Curriculum Embedded Performance Task
Middle School Science
Content Standard 6.1, 6.2 or 6.4
Connecticut State Department of Education
Bureau of Curriculum and Instruction
A Guided Exploration of How Water Moves Through Soil
When you think of soil, you may think of just plain dirt. Look again at the picture of the soil on the cover. Can you see some things that are mixed in with the soil? Are there other materials that are mixed in that are not so easily seen?
Imagine that your class will be planting a vegetable garden as part of a study about ecosystems. You need to choose the best location for the garden, and one of the important factors is the type of soil.
In this activity, you will observe and compare different types of soil. Then you will investigate factors that may affect how much water the soils can hold and how quickly water can pass through them. Finally, you will apply the results of your investigations to make decisions about the location of a new garden.
1. Observe the different soil samples with and without the hand lens. Notice different properties such as color, grain size, lumpiness, etc. Do you notice anything that is alive or was once alive?
2. Record your observations in your science notebook. Make an organized list of things you notice and things you wonder.
3. Identify a property that may be related to the soil’s ability to hold water. This property is called “absorbency”. Write a research question that can be answered by doing an experiment.
Experiment #1 – Relationship Between Soil Properties and Water Absorption
For each lab group: For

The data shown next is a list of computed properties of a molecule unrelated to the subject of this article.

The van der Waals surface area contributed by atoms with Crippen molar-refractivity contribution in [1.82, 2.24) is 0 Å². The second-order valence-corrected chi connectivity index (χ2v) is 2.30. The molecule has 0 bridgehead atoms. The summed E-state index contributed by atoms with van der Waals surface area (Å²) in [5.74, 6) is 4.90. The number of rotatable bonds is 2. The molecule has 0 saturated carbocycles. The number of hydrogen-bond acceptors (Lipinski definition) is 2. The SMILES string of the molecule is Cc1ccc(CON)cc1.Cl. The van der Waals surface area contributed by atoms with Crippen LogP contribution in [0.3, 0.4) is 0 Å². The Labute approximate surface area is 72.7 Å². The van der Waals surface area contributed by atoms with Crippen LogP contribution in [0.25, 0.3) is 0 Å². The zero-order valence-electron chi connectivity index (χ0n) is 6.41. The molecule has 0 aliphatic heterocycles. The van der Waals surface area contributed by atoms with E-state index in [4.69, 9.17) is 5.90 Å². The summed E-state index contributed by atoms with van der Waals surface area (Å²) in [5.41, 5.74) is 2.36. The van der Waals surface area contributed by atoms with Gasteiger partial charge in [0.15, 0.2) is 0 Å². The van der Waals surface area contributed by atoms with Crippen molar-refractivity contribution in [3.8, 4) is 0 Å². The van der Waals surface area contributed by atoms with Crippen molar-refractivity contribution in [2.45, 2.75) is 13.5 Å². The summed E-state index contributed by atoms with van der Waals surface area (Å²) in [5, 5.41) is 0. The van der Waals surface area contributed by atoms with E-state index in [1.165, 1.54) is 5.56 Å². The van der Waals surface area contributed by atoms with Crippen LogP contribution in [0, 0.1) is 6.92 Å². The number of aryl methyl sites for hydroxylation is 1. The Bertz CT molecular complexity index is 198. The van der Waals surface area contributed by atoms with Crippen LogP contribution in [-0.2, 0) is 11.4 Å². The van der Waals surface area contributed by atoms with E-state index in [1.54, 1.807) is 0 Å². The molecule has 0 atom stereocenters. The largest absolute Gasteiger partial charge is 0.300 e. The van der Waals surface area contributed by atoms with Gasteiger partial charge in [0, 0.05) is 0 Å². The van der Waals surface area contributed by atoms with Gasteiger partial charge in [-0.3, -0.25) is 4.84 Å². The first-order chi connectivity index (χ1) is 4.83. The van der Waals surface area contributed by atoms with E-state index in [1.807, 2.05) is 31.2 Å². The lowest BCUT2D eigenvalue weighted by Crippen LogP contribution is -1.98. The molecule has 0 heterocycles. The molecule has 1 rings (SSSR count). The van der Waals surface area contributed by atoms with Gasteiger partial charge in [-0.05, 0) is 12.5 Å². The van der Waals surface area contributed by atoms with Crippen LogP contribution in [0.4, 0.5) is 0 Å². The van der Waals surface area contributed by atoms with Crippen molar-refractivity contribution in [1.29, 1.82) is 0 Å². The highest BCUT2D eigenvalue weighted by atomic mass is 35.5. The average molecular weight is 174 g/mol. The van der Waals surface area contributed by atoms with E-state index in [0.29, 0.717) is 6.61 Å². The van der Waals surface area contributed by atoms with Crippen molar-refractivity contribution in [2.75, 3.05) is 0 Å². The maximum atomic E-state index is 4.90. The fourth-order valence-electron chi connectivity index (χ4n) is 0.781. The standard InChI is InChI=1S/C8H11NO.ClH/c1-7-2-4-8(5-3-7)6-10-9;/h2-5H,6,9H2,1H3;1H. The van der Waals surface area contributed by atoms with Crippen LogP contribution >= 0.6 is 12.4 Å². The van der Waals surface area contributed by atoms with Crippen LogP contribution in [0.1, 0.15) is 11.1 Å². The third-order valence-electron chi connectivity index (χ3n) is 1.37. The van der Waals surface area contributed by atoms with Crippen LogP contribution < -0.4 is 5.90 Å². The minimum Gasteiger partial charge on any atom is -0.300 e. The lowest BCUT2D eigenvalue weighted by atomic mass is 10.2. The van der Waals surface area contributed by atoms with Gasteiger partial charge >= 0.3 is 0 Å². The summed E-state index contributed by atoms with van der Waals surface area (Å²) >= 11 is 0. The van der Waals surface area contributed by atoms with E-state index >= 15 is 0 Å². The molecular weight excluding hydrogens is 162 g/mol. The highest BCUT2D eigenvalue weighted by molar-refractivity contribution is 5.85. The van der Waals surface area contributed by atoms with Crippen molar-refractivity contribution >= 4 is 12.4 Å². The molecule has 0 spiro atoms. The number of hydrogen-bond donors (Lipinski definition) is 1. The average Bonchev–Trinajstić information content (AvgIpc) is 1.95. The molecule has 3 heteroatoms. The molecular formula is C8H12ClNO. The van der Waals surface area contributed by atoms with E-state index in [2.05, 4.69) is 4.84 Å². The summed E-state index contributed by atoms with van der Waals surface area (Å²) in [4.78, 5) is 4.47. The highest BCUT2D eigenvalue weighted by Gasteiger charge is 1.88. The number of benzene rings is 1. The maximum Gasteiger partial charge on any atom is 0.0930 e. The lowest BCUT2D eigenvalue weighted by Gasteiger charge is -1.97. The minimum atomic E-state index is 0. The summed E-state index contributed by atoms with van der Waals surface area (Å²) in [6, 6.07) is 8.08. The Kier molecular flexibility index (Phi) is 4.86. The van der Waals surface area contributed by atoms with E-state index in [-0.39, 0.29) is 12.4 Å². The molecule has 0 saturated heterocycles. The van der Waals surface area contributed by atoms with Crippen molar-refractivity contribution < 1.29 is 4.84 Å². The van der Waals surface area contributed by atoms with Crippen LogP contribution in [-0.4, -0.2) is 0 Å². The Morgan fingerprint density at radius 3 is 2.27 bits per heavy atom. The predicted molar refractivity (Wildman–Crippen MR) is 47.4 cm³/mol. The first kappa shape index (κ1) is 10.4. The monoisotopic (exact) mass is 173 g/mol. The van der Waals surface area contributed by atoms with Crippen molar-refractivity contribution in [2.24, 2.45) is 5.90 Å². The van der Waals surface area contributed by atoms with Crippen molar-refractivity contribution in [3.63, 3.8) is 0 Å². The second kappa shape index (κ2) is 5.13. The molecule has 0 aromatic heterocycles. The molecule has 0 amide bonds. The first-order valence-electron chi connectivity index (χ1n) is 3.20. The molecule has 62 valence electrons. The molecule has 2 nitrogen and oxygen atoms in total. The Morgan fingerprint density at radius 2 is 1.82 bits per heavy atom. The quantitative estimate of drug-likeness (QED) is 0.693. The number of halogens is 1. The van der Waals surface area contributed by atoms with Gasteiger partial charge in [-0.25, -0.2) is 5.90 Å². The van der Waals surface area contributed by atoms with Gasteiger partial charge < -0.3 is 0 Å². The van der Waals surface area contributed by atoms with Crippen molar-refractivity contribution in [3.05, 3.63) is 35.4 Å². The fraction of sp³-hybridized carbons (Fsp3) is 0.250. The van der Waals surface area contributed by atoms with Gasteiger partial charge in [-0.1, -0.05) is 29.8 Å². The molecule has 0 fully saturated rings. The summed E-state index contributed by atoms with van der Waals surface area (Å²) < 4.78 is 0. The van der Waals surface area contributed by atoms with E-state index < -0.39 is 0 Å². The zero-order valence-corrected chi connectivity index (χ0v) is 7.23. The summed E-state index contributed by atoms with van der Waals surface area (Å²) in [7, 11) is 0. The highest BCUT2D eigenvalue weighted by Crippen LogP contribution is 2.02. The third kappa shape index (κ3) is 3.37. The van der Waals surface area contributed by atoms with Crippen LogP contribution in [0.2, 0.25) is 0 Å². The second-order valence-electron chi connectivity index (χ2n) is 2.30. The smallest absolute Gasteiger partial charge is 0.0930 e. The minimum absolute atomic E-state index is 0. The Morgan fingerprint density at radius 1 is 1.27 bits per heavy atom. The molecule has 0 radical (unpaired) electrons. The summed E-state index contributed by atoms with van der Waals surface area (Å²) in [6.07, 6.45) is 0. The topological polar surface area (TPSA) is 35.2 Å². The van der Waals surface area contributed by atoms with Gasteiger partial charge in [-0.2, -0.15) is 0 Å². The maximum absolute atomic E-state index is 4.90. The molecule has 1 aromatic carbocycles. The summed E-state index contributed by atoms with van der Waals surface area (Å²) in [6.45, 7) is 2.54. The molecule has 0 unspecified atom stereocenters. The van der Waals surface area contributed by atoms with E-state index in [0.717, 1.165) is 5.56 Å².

each student: 2-liter plastic bottles 1 liter each of 4 different soil types (in labeled
zip-loc bags) Scissors Piece of fine mesh, panty hose, screen, or cheesecloth Duct tape 500 mL beaker 100 mL graduated cylinder Water Stopwatch or clock
For each lab group: For each student:
2-liter plastic bottles
1 liter each of 4 different soil types (in labeled zip-loc bags) Scissors
Piece of fine mesh, panty hose, screen, or cheesecloth
500 mL beaker
100 mL graduated cylinder
Stopwatch or clock
2. To conduct your experiment, you can make a soil testing device like the one in the diagram:
3. Design a procedure that will help you answer your research question. List the steps you will follow in your science notebook. Include enough detail so that anyone could repeat your experiment.
4. In this experiment, the dependent variable is the soil absorbency. In your science notebook, record the independent variable you will investigate and the variables that must be kept constant in your experiment.
5. Design a data table to record your findings in your science notebook.
6. Do your experiment and record your findings. Do the data seem reasonable? If not, do you need to repeat any trials to correct errors?
7. Calculate the amount of water remaining in each soil.
8. Interpret the data. Use your calculations to help you reach a conclusion about what properties affect soil absorbency (how much water the soil holds).